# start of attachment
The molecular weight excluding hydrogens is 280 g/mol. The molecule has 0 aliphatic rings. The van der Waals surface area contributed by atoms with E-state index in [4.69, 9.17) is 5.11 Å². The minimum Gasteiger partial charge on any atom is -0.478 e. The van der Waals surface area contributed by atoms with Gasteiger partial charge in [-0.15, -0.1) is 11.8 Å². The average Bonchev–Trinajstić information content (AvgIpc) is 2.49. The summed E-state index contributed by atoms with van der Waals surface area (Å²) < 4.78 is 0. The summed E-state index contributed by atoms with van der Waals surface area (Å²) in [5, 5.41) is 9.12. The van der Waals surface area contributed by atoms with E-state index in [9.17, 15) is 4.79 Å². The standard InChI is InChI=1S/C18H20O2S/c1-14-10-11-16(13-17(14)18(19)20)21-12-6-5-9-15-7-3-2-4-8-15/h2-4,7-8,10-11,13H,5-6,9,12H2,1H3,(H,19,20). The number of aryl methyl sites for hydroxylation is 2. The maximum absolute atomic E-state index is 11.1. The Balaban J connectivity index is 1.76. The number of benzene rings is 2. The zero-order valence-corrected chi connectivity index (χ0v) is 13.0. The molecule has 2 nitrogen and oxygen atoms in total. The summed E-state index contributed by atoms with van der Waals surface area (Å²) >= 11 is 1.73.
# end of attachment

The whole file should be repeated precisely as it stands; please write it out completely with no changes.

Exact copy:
The molecular weight excluding hydrogens is 280 g/mol. The molecule has 0 aliphatic rings. The van der Waals surface area contributed by atoms with E-state index in [4.69, 9.17) is 5.11 Å². The minimum Gasteiger partial charge on any atom is -0.478 e. The van der Waals surface area contributed by atoms with Gasteiger partial charge in [-0.15, -0.1) is 11.8 Å². The average Bonchev–Trinajstić information content (AvgIpc) is 2.49. The summed E-state index contributed by atoms with van der Waals surface area (Å²) < 4.78 is 0. The summed E-state index contributed by atoms with van der Waals surface area (Å²) in [5, 5.41) is 9.12. The van der Waals surface area contributed by atoms with E-state index in [9.17, 15) is 4.79 Å². The standard InChI is InChI=1S/C18H20O2S/c1-14-10-11-16(13-17(14)18(19)20)21-12-6-5-9-15-7-3-2-4-8-15/h2-4,7-8,10-11,13H,5-6,9,12H2,1H3,(H,19,20). The number of aryl methyl sites for hydroxylation is 2. The maximum absolute atomic E-state index is 11.1. The Balaban J connectivity index is 1.76. The number of benzene rings is 2. The zero-order valence-corrected chi connectivity index (χ0v) is 13.0. The molecule has 2 nitrogen and oxygen atoms in total. The summed E-state index contributed by atoms with van der Waals surface area (Å²) >= 11 is 1.73.